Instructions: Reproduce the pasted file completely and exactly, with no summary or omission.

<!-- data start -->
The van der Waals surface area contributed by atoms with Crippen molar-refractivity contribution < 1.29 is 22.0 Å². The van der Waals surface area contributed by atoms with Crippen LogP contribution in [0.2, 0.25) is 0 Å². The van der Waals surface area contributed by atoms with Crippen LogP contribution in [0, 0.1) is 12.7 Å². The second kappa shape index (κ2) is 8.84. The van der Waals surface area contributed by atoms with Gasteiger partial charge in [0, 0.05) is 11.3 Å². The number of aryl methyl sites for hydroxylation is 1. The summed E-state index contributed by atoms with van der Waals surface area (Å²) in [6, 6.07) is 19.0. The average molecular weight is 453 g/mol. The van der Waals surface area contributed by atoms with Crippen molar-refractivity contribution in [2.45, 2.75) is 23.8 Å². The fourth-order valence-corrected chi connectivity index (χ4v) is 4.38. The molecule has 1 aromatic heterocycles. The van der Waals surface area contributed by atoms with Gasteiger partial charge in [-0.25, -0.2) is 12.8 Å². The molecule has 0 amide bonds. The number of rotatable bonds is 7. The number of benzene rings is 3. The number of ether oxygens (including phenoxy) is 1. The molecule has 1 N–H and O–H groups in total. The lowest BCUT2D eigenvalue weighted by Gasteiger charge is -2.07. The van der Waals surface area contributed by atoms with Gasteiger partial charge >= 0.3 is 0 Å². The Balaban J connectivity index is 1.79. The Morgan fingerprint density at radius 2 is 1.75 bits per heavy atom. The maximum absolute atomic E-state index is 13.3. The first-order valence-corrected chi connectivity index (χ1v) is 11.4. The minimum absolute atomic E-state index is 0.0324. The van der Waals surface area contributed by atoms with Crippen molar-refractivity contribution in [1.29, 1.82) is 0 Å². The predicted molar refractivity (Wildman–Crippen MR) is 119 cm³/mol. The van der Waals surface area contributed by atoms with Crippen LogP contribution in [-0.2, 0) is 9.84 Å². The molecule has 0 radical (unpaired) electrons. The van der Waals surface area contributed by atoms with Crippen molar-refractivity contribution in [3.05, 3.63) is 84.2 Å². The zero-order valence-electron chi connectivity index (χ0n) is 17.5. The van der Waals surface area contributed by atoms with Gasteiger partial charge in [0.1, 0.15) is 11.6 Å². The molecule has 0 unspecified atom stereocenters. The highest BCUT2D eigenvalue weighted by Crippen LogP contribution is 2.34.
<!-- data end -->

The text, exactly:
The van der Waals surface area contributed by atoms with Crippen molar-refractivity contribution < 1.29 is 22.0 Å². The van der Waals surface area contributed by atoms with Crippen LogP contribution in [0.2, 0.25) is 0 Å². The van der Waals surface area contributed by atoms with Crippen LogP contribution in [0, 0.1) is 12.7 Å². The second kappa shape index (κ2) is 8.84. The van der Waals surface area contributed by atoms with Gasteiger partial charge in [0, 0.05) is 11.3 Å². The number of aryl methyl sites for hydroxylation is 1. The summed E-state index contributed by atoms with van der Waals surface area (Å²) in [6, 6.07) is 19.0. The average molecular weight is 453 g/mol. The van der Waals surface area contributed by atoms with Crippen molar-refractivity contribution in [2.45, 2.75) is 23.8 Å². The fourth-order valence-corrected chi connectivity index (χ4v) is 4.38. The molecule has 1 aromatic heterocycles. The van der Waals surface area contributed by atoms with Gasteiger partial charge in [-0.25, -0.2) is 12.8 Å². The molecule has 0 amide bonds. The number of rotatable bonds is 7. The number of benzene rings is 3. The number of ether oxygens (including phenoxy) is 1. The molecule has 1 N–H and O–H groups in total. The lowest BCUT2D eigenvalue weighted by Gasteiger charge is -2.07. The van der Waals surface area contributed by atoms with Gasteiger partial charge >= 0.3 is 0 Å². The Balaban J connectivity index is 1.79. The Morgan fingerprint density at radius 2 is 1.75 bits per heavy atom. The maximum absolute atomic E-state index is 13.3. The first-order valence-corrected chi connectivity index (χ1v) is 11.4. The minimum absolute atomic E-state index is 0.0324. The van der Waals surface area contributed by atoms with Crippen molar-refractivity contribution in [1.29, 1.82) is 0 Å². The predicted molar refractivity (Wildman–Crippen MR) is 119 cm³/mol. The van der Waals surface area contributed by atoms with Crippen LogP contribution in [-0.2, 0) is 9.84 Å². The molecule has 0 radical (unpaired) electrons. The van der Waals surface area contributed by atoms with Crippen molar-refractivity contribution in [3.05, 3.63) is 84.2 Å². The zero-order valence-electron chi connectivity index (χ0n) is 17.5. The van der Waals surface area contributed by atoms with Gasteiger partial charge in [0.1, 0.15) is 11.6 Å². The molecule has 0 unspecified atom stereocenters. The highest BCUT2D eigenvalue weighted by Crippen LogP contribution is 2.34.